How to create a Multiple Pies charts
A multiple pies chart is useful when you want to show proportional parts of multiple wholes and to give the reader an extra data point in the middle. The individual pies should not have too many slices as this clutters the chart and makes it hard to read. If you want to show more than five parts per pie, consider grouping them as a stacked bar chart.
Below is an example of a multiple pies chart that makes good use of the part of the whole concept. We can see the shares of three countries' wealth that the bottom 50%, the next 40% and the top 10% of citizens own:
Preparing and importing the data
If you want to create this chart type, here's what you'll need:
- One header row containing descriptive labels.
- One column containing at least two categories. This will determine the label in the pie slices. In our case, the three categories are: "bottom 50%", "next 40%" and "top 10%''
- At least one column containing numeric values. The values in the columns will define the size of the pie slices. In your final chart, one numerical column will result in one extra pie. The more numerical columns you upload, the more pies your chart will have.
The most important thing you have to keep in mind is that a pie chart always represents a whole, i.e. 100%. Therefore, you can only use data that is based on exclusive values. Making a pie chart of a survey that allows multiple answers will lead to a misleading chart. Use a bar chart instead, but never a pie chart.
That's the data we used to create the chart at the top of the page:
category Canada China Norway bottom 50% 5.6 11.0 1.1 next 40% 46.7 40.6 49.4 top 10% 47.7 48.4 49.5
Once you have prepared your data, import it on Datawrapper. If you are a first-time user, you can do so by going to our homepage and clicking on "Start Creating". If you already have an account, just click on ''New Chart'' in the top row on your dashboard. In Step 1: ''Upload'', you can copy & paste your dataset or upload it as a .csv or an Excel or Google Spreadsheet. After pasting the data, the textfield on the right will look like this:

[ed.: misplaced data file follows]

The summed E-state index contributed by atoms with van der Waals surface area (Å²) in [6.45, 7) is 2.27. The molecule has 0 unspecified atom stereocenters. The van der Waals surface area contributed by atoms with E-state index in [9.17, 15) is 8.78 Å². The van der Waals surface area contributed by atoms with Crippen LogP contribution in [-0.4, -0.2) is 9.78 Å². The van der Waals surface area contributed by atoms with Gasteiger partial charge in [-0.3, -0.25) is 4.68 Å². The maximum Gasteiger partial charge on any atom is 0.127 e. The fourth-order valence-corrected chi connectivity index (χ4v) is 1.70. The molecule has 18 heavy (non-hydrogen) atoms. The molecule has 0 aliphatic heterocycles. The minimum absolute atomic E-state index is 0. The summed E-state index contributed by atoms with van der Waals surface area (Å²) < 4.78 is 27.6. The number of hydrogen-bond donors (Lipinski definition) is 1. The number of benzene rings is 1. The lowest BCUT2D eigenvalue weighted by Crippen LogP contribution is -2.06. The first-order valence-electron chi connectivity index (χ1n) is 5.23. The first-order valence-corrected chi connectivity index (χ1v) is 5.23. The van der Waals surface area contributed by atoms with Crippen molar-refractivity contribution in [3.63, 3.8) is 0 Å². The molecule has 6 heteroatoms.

roceed" at the bottom right to go to the next step:
Check & Describe
In the second step, you can check if your dataset was imported correctly and also make changes to it. These changes could include hiding certain columns from showing up in the visualization as well as the transpose function which allows you to swap rows and columns. If you did not upload a header row, you have to untick "First row as label" to avoid losing your first row of data. Always remember to do this if you don't have descriptive row and column headers.
In step 2, your data has already been arranged in columns and rows. You can see that Datawrapper correctly recognized your numbers as numbers (and not as text or dates) because they are colored in blue and are right-aligned. To learn more about the Datawrapper's automatic recognition of data formats, visit this article.
Click on "Proceed" at the bottom left to go to Step 3: Visualize:
Now comes the fun part. Under the tab ''chart type'', you will see a number of chart types that you can play around with. Odds are your data will automatically be displayed as a line chart. To change that, click on the "Multiple Pies" symbol in the grid of available chart types:
You will now see a multiple pies chart, without a title, descriptions or customized colors. Naturally, the next step would be to further refine, annotate & define this chart. We cover this in a separate short tutorial found here .